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Tuesday, October 15, 2019  Spokane, Washington  Est. May 19, 1883
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Autos

Collector Car Corner: Who really won the first Daytona 500 in 1959?

Cutline: Here’s the photo finish of the very first Daytona 500 back in 1959, with Johnny Beauchamp on the low side in his new ford Thunderbird. Lee Petty is in the middle in his Oldsmobile, and Joe Weatherly is on the high side, one lap down, in his Chevrolet. Beauchamp was declared the winner, but the decision was overturned in Petty’s favor three days later. (Photo complements NASCAR).

Cutline 2: If you want to know everything about the first running of the Daytona 500, especially the scoring situation that may have cost Beauchamp the race, pick up a copy of John Havick’s “The Ghosts of NASCAR, The Harlan Boys and the first Daytona 500.” It’s a great read. (Photo complements of University of Iowa Press).

Q: Hi Greg. With the 2016 Daytona 500 coming up in a few weeks and celebrating 58 years, I still talk with friends about that very first race in 1959 and the photo finish between Johnny Beauchamp and Lee Petty. You’ve written about it before, but I’m still wondering about this race and why it took so long for Bill France to reverse his decision and give Petty the win over Beauchamp. Your further thoughts would be appreciated, and also what were your favorite Daytona 500s? Glenn L., New Jersey.

A: Glenn, there was really lots going on at that first Daytona 500, especially as both Bill France and his flagman both called Johnny Beauchamp, in a Ford Thunderbird, the winner over Lee Petty in his Oldsmobile. But most insiders feel it had way more to do not so much with the finish line photo but in the actual scoring of the race, which to this day is still a topic of discussion.

To try and explain in the amount of space I have, Johnny Beauchamp was not one of the regular NASCAR drivers. He cut his teeth on the Iowa based Midwestern tracks where he was a big winner (IMCA Champ) and had many fans. So, Beauchamp was an outsider while Petty was one of the very few NASCAR dedicated regulars who traveled to each and every race regardless of the purse in search of championship points. Back then, they raced three to four times a week, so keep this in mind as I further explain.

In conversations with many insiders in the sport and media people along the way, the actual main topic to this day was whether Lee Petty was actually on the lead lap when the checkered flag fell and NOT the finish line photo, which eventually showed Petty ahead by about a foot at the finish.

This discussion centers on the official scoring of the race, or better said, lack thereof. The scorers back then were usually friends or even family members of the team they scored. These people would report for “scoring” duty and write down the time the car went across the start-finish line every lap from the official race time clock. It was a totally manual effort.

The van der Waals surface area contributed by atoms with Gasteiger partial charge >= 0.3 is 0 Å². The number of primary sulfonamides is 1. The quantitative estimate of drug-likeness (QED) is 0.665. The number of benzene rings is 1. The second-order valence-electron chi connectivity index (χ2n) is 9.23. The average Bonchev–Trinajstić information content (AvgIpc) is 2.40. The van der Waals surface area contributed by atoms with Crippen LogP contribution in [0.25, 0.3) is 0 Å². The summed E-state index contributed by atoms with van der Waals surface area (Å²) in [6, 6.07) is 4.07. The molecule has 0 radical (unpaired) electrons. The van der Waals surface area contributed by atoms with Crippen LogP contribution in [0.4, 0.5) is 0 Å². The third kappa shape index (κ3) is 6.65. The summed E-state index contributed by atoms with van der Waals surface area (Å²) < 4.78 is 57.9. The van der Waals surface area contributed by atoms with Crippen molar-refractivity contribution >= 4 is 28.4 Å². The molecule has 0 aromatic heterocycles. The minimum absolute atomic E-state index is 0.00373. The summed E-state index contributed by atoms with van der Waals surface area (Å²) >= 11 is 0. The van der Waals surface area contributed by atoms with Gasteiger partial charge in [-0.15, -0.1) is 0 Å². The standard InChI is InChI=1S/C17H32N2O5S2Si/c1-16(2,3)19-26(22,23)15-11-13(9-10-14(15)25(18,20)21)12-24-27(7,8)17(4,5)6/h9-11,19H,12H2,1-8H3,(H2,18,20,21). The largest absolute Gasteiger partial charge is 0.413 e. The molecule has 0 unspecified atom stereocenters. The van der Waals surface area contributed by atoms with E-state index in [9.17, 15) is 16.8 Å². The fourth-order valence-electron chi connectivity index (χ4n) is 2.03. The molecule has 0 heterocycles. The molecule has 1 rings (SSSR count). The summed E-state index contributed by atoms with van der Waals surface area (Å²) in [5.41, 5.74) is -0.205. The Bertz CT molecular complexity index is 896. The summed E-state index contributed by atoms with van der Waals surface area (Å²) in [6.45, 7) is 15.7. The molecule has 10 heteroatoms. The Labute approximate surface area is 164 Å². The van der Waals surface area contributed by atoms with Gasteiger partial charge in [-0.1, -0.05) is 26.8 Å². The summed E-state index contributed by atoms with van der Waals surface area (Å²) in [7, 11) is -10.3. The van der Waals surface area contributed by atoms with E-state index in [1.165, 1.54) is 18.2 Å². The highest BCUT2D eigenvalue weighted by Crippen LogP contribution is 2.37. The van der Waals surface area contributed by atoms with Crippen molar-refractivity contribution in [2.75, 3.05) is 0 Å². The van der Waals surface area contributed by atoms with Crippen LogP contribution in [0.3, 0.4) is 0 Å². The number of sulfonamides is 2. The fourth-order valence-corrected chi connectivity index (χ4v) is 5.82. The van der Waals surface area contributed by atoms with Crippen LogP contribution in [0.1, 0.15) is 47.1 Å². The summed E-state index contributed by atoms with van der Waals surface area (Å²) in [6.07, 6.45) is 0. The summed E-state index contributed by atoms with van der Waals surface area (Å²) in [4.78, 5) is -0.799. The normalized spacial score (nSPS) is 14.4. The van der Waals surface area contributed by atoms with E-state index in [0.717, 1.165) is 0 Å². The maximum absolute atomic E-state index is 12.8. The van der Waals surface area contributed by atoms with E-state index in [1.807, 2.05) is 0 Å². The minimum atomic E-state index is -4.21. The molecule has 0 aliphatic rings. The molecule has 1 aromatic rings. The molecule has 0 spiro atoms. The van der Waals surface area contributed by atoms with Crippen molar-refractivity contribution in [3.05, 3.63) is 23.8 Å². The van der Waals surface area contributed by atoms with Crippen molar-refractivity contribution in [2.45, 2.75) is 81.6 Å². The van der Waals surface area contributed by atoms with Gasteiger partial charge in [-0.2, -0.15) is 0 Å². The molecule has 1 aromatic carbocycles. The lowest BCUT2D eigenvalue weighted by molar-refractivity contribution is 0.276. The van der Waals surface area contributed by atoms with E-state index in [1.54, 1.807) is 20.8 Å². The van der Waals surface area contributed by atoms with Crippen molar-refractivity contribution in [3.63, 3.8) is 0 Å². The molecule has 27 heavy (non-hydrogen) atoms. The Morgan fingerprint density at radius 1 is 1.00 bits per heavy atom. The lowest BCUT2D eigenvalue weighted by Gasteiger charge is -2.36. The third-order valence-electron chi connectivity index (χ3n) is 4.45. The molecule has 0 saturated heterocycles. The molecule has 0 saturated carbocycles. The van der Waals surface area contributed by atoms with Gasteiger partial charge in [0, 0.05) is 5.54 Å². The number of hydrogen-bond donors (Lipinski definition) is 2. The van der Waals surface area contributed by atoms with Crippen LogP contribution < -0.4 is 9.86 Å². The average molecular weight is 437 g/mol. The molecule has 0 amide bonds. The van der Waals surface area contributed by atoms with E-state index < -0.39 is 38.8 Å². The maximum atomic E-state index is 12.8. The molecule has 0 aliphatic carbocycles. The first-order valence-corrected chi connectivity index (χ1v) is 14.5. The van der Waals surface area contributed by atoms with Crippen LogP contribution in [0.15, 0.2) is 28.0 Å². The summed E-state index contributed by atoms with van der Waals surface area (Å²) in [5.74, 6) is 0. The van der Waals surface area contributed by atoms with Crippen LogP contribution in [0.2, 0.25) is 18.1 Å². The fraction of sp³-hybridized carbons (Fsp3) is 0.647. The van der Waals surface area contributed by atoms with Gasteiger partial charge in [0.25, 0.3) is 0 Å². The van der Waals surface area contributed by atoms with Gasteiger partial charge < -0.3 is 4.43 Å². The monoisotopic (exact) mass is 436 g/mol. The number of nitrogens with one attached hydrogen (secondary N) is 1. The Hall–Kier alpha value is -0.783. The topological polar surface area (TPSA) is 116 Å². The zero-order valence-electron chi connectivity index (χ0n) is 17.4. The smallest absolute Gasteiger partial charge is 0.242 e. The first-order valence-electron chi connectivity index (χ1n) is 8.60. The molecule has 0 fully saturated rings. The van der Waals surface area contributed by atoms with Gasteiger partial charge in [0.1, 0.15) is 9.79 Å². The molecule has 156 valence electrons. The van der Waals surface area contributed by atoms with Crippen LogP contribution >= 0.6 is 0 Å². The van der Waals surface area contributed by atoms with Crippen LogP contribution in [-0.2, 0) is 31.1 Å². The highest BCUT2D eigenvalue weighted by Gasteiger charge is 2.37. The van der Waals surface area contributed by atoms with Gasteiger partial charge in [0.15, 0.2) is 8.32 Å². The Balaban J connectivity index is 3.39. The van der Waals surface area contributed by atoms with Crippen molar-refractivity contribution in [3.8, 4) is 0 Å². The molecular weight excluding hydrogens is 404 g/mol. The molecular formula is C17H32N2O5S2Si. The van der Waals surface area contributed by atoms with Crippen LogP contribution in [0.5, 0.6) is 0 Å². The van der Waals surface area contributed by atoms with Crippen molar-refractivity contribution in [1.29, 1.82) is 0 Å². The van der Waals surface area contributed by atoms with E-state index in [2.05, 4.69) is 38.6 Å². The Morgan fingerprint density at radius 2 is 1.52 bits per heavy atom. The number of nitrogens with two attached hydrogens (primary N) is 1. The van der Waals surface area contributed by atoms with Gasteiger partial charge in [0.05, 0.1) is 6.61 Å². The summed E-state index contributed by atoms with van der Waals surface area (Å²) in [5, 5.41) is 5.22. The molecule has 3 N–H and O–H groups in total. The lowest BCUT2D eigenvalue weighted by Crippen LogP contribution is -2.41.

I was told in person by two reputable racing legends, namely Smokey Yunick and Chris Economaki, that the major area of concern was the lap scoring. Turns out that the scorer for Lee Petty was his wife, Elizabeth, who reported as did all the other scorers to the official NASCAR scorer in charge, none other than the highly respected Morris Metcalf, who, notwithstanding, started the very first NASCAR fan club in 1955 for Lee Petty.  

This conflict of interest info aside, Smokey and Chris both felt that the reason it took Bill France three days to overturn the finish is because he was more concerned about whether Lee Petty was on the lead lap, period. France knew his scoring system was at best less than adequate, and that “mistakes” in recording might have happened. Mistakes like this could have put a car on the lead lap instead of one or more laps down.

To make sure I got this all correct as both Smokey and Chris have passed and I go from memory, I purchased “The Ghosts of NASCAR, The Harlan Boys and the First Daytona 500” by John Havick. Havick details exactly what happened at the track, and the fact that Beauchamp made only five pit stops along the way to Petty’s six.  Smokey and Chris both felt the scoring was “messed up” that first Daytona 500 and many other early day NASCAR races, too. So did Beauchamp and his team as explained by Havick.

Personally, I don’t think Bill France intentionally overturned the “outsider” Beauchamp’s win to assist his loyal NASCAR driver Petty.  I feel he overturned the decision based on the scorecards, be it correct or incorrect. Smokey, meanwhile, felt that Petty was at least one lap down, based on his view of the race from pit road. There he watched his driver, Fireball Roberts, came from 46th starting spot to the lead in a 1959 Pontiac until he dropped out with engine woes.  

There will always be discussion surrounding the first Daytona 500 winner. To really decipher that first Daytona 500 and know more about Johnny Beauchamp (and Tiny Lund), don’t hesitate to buy Havick’s excellent book which is available on all the major websites and bookstores and really goes in-depth on the subject.

As for my favorite Daytona 500, Tiny Lund’s win in 1963 aboard the Wood Brothers Ford in a substitute driver role for injured Marvin Panch is my favorite. Another favorite was again a Wood Brothers win, namely the Trevor Bayne rookie win back in 2011 in the famous No. 21 Ford.

Thanks for your question and enjoy this year’s “Great American Race” Daytona 500 set for Sunday, Feb. 21.

 

(Greg Zyla is a syndicated auto writer who welcomes reader input on collector cars, auto nostalgia and old-time racing at 303 Roosevelt St., Sayre, Pa. 18840 or email at greg@gregzyla.com)




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